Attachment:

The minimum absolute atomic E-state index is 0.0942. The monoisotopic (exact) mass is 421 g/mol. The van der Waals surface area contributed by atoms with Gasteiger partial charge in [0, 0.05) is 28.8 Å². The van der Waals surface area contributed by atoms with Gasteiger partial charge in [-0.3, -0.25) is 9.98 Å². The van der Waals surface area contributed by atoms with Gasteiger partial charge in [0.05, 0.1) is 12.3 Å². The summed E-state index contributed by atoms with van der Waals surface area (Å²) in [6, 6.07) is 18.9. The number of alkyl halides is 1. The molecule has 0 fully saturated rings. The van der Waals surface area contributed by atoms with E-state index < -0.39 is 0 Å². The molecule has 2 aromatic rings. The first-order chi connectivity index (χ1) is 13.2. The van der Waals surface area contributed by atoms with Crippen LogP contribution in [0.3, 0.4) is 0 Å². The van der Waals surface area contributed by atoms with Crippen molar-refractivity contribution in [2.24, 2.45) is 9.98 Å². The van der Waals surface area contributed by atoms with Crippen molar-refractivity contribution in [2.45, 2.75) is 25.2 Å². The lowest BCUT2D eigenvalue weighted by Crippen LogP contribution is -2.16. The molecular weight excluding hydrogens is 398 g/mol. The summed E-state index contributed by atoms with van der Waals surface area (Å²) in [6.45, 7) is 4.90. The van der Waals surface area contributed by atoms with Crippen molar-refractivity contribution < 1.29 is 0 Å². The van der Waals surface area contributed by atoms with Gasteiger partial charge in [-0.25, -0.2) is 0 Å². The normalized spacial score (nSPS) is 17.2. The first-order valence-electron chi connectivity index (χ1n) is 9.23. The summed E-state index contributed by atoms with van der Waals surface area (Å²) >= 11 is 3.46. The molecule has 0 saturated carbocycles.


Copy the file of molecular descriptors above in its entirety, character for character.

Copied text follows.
The minimum absolute atomic E-state index is 0.0942. The monoisotopic (exact) mass is 421 g/mol. The van der Waals surface area contributed by atoms with Gasteiger partial charge in [0, 0.05) is 28.8 Å². The van der Waals surface area contributed by atoms with Gasteiger partial charge in [-0.3, -0.25) is 9.98 Å². The van der Waals surface area contributed by atoms with Gasteiger partial charge in [0.05, 0.1) is 12.3 Å². The summed E-state index contributed by atoms with van der Waals surface area (Å²) in [6, 6.07) is 18.9. The number of alkyl halides is 1. The molecule has 0 fully saturated rings. The van der Waals surface area contributed by atoms with E-state index < -0.39 is 0 Å². The molecule has 2 aromatic rings. The first-order chi connectivity index (χ1) is 13.2. The van der Waals surface area contributed by atoms with Crippen LogP contribution in [0.3, 0.4) is 0 Å². The van der Waals surface area contributed by atoms with Crippen molar-refractivity contribution in [2.24, 2.45) is 9.98 Å². The van der Waals surface area contributed by atoms with Crippen molar-refractivity contribution in [2.45, 2.75) is 25.2 Å². The lowest BCUT2D eigenvalue weighted by Crippen LogP contribution is -2.16. The molecular weight excluding hydrogens is 398 g/mol. The summed E-state index contributed by atoms with van der Waals surface area (Å²) in [6.45, 7) is 4.90. The van der Waals surface area contributed by atoms with Crippen molar-refractivity contribution < 1.29 is 0 Å². The van der Waals surface area contributed by atoms with Gasteiger partial charge in [-0.25, -0.2) is 0 Å². The normalized spacial score (nSPS) is 17.2. The first-order valence-electron chi connectivity index (χ1n) is 9.23. The summed E-state index contributed by atoms with van der Waals surface area (Å²) >= 11 is 3.46. The molecule has 0 saturated carbocycles.